Moms 4 Housing bill expanded

Bill would give land trusts, co-ops and affordable housing developers the right to buy vacant buildings.

Oakland Councilmember Nikki Fortunato Bas announced yesterday that the Moms 4 Housing bill, which would give tenants the first right of purchase on buildings they reside in once they are on sale, will be expanded to include land trusts, co-ops, and affordable housing developers as well as vacant buildings.

Moms 4 Housing’s Dominique Walker speaks to the news media after announcing that Wedgewood had agreed to sell the vacant house they had occupied to a community land trust.

““Moms for Housing is supporting this bill because it will help families like ours remain in their homes, and in the Oakland community. If this bill had been in place last year, Wedgewood might never have been able to buy Moms House in the first place,” said the Moms 4 Housing group.

Inspired by unhoused mothers from Oakland who took over a vacant house who formed the group Moms 4 Housing, the legislation is a unique combination of both Tenant Opportunity to Purchase Acts and Community Opportunity to Purchase Acts, both of which have been passed in cities across the country. The former provides tenants the priority to purchase; the latter, affordable housing nonprofits, land trusts, and city agencies.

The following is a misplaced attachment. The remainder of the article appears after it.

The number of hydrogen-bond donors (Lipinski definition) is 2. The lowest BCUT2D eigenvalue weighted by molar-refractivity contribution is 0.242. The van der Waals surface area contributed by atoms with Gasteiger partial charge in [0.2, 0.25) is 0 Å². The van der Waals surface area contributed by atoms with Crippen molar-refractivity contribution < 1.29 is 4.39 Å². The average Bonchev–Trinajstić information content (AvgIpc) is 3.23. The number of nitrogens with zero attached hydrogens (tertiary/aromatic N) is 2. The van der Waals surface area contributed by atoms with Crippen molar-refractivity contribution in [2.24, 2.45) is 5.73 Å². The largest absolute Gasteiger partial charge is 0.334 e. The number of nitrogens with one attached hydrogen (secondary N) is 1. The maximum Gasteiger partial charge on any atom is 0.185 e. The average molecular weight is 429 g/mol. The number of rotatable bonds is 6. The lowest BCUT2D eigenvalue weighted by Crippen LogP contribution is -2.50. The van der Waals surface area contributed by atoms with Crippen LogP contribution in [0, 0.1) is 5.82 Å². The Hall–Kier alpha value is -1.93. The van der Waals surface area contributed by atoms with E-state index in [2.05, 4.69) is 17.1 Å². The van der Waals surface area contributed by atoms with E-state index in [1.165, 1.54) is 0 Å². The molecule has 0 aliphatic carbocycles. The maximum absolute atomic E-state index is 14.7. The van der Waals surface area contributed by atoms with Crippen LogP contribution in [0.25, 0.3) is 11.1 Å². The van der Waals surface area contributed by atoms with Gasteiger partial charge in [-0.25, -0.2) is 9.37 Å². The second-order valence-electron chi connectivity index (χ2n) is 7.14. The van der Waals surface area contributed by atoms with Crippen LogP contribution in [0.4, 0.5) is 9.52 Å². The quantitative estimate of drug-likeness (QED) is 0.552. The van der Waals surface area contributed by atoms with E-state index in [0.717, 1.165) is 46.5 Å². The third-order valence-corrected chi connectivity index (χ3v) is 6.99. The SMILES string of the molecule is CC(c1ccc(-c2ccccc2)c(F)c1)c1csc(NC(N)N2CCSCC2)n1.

However, it’s still a housing bill caught up in a market fueled by profit — which means the possibility of tenants or affordable housing developers being able to purchase a building may be few and far between. Twelve million dollars may be available to help fund costs through Oakland’s Preservation of Affordable Housing Fund. Passed by Councilmember Bas last year, the fund was created to assist community land trusts and limited-equity housing cooperatives acquire and preserve rental properties with 25 or fewer units.

Last year, San Francisco passed its own bill to give nonprofits priority to purchase buildings on sale. While it has been used to successfully acquire some smaller apartment buildings, there are clear limitations.

The bill was put to the test when one of San Francisco’s biggest landlords, Veritas, placed a third of its portfolio — a whopping 76 buildings — on the market. While affordable housing nonprofits were offered the first right of purchase, none had the capital or ability to purchase.

COPA and TOPA are important tools for nonprofits and tenants to have the upper hand in purchasing buildings, but with the raging inequity that already exists in the housing market, much more has yet to be done.

The legislation is expected to pass, with Council President Rebecca Kaplan, Councilmember Sheng Thao and Mayor Libby Schaaf all signed on as co-sponsors, and would be the first of its kind in California.

It will be heard in the Community and Economic Development Committee Meeting on March 24th.